3. During a heated discussion about the war, Sayed tells Yaseen a story about an Egyptian strongman. He begins by saying, “When I was a child, my father told me a story I didn’t completely grasp. At that age, I didn’t know that stories had a moral” [p. 64]. What is the moral of the story Sayed tells? How does it relate to the larger story of The Sirens of Baghdad? Does the novel itself have a clear moral?
4. After they have been betrayed, Yaseen furiously interrogates the narrator, in order to find out who led the police to them. “It was the age-old story: When you can’t make sense of your misfortune, you invent a culprit for it” [p. 224]. What is the broader significance of this statement?
5. What are the major turning points that transform the narrator from an innocent young man with an aversion to violence to a fully committed jihadist, filled with rage and willing to give his life for the Cause?
6. Omar warns the narrator: “Fight for your country, not against the whole world…. If you want to avenge an offense, don’t commit one”
[p. 182–3]. What role does Omar play in the novel? Why is he so important, even though he is a minor character? What terrible ironies are involved in his murder?
7. How does Khadra build and sustain suspense throughout the novel?
8. During a heated discussion at the café in Kafr Karam, Doc Jabir says that “the world is run by the forces of international finance, for which peace is equivalent to layoffs” [p. 35]. Later, Omar tells the narrator that “all nations are victims of the avarice of a handful of multinational companies” [p. 182]. In what ways, and to what extent, do these assertions help explain the war in Iraq?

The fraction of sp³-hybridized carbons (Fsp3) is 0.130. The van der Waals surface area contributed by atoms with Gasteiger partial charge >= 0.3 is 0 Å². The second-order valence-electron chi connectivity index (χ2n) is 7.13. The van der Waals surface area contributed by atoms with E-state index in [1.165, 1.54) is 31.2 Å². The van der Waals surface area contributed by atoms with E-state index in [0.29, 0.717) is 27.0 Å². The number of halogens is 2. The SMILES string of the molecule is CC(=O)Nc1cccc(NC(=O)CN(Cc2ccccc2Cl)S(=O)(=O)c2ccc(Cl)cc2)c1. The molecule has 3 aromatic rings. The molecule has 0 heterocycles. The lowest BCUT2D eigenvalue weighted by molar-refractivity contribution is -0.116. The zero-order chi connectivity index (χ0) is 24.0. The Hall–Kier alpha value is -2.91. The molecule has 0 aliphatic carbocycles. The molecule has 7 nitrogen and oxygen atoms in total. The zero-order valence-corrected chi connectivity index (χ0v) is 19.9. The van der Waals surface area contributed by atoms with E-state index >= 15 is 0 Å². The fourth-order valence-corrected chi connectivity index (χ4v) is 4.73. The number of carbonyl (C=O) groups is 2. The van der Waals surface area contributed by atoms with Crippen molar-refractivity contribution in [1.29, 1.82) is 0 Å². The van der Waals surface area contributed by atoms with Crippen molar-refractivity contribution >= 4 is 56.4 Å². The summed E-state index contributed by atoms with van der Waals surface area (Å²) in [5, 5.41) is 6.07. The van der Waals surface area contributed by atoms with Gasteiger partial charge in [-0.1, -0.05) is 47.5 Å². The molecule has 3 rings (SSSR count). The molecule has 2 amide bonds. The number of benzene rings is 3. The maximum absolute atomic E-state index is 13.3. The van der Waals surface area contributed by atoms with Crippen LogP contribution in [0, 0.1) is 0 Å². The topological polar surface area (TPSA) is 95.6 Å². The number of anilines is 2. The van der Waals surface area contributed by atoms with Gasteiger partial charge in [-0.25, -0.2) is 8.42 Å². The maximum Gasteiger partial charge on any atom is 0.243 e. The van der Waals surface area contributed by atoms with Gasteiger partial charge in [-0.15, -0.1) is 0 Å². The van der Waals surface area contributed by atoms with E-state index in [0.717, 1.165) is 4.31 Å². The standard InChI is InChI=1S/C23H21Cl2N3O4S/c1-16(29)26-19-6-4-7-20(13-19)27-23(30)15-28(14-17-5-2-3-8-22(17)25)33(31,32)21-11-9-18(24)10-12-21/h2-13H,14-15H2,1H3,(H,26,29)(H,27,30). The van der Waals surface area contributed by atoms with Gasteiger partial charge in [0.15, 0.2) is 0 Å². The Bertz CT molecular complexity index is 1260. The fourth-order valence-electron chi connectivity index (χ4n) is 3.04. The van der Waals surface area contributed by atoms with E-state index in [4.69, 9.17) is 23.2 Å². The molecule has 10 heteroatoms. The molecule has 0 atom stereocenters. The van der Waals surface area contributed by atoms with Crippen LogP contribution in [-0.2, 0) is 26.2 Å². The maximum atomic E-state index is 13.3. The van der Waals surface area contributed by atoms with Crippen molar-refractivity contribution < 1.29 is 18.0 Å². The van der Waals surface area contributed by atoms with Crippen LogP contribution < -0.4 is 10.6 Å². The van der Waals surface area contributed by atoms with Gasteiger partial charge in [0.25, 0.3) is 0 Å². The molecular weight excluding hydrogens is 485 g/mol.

9. What different points of view about the war are represented in the novel? Look at the arguments put forth by Doc Jabir, Yaseem, Omar, Dr. Jalal, the writer Mohammed Seen, and the narrator himself. Which of these views seems, finally, to predominate? Which of them seems most convincing or most accurate?
10. What is the effect on the narrator-and on the reader-of the violence described in The Sirens of Baghdad? How is the narrator changed by the violence he witnesses? In what ways do cultural differences, and American ignorance of Islamic customs, contribute to the brutality occurring in Iraq?
11. When Shakir asks the narrator why he didn’t board the plane to carry out his attack, he replies: “I have no idea” [p. 304]. How can his failure to act be best understood? What might have caused him to refrain? Is this a satisfying way to end the novel?
12. In what ways does The Sirens of Baghdad offer a more complex and nuanced understanding of the terrorist violence in Iraq than news reports have offered? What does the novel reveal about the emotional, psychological, and cultural motivations for acts of terror?
13. Is The Sirens of Baghdad ultimately a frightening or reassuring novel? To what extent is it both frightening and reassuring, terrifying and hopeful?
About this Author
Yasmina Khadra is the nom de plume of the former Algerian army officer Mohammed Moulessehoul. He is the author of six books published in English, among them The Swallows of Kabul
and The Attack
for which he was awarded the Prix de Libraires and was shortlisted for the Prix Goncourt, Prix Femina, and Prix Renaudot. He lives in Aix-en-Provence, France.
Nuha Al-Radi, Baghdad Diaries: A Woman’s Chronicle of War and Exile
; Albert Camus, The Plague
Fadia Faqir, The Cry of the Dove
Khaled Hosseini, The Kite Runner
Jabra Ibrahim Jabra, Princesses’ Street: Baghdad Memories
Betool Khedairi, A Sky So Close
Naguib Mahfouz, Miramar
; Joel Turnipseed, Baghdad Express: A Gulf War Memoir.